Parts of a Tenor Saxophone

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The parts of a tenor saxophone include a mouthpiece with a reed, a ligature, a neck piece, palm keys and a thumb holder. Learn about the functions of the different parts of a tenor saxophone with help from a professional saxophonist in this free video on music and instruments.

Part of the Video Series: Music Lessons
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Video Transcript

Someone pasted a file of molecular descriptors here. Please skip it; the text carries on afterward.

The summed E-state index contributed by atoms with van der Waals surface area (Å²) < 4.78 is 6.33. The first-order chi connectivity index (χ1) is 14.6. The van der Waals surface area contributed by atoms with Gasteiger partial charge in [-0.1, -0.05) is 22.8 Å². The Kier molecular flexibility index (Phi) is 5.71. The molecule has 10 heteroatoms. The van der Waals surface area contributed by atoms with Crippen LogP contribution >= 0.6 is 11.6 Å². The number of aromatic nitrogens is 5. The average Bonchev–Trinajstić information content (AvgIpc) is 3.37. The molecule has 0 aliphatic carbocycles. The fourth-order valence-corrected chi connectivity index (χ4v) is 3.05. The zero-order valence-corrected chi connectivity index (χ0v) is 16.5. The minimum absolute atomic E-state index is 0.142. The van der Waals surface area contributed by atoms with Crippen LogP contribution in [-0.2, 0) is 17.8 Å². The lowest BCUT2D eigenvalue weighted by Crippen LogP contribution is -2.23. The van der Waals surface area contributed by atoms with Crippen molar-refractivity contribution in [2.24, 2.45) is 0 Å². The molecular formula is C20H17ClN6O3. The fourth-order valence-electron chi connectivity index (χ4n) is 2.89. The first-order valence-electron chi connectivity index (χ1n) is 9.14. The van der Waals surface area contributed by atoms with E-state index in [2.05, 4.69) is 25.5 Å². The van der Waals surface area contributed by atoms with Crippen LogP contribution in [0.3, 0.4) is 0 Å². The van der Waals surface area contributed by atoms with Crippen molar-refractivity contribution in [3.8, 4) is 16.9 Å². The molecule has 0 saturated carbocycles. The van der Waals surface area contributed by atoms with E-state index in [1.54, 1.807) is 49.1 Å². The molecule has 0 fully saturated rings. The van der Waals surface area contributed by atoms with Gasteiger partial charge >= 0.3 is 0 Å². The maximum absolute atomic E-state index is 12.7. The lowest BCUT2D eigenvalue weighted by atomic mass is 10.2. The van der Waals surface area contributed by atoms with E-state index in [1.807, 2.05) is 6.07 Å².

Hey, my name's Brian Medeiros. I'm going to illustrate the different parts of a tenor saxophone. On every saxophone we have a mouthpiece which has a reed on it; creates the sound as you blow through it. This is a ligature; holds the reed on the actual mouthpiece. Then you got your neckpiece here. Has a cork so that there's no air escaping when you put the mouthpiece on. These are specially shaped and sized so that no air escapes. The neckpiece comes off, and you need to be real careful when you're putting on and taking off your neckpiece, because it can damage the sound of the horn big time. If this neckpiece gets damaged you're going to affect the sound of the horn more than any other horn damage. Goin' down the horn this screw right here just tightens the neckpiece so that it doesn't flop around. Going down the horn further we've got the keys and the actual mechanics of the saxophone. This top key is called an octave key. It's controlled using your left thumb. And you've got palm keys here. These keys go down, all the way down to the bottom of the saxophone. The lowest note on most saxophones is a B flat. That goes for all saxophones, tenor, baritone, alto. They all have low B flat key, which is located right here. And all saxophones have springs in them which keep the keys up so that you can press em' down to get the notes comin' out. Also, you've got pads on the bottom which cover up the tone holes and create, you know, hopefully no leaks. When you have leaks in your horn that that makes, that makes it not play properly. So, those are some of the parts of the sax. You also have a this little thumb thumb holder, which is plastic on my horn. Some have metal ones. I prefer the plastic because it's adjustable. And those are all the parts of a tenor saxophone.


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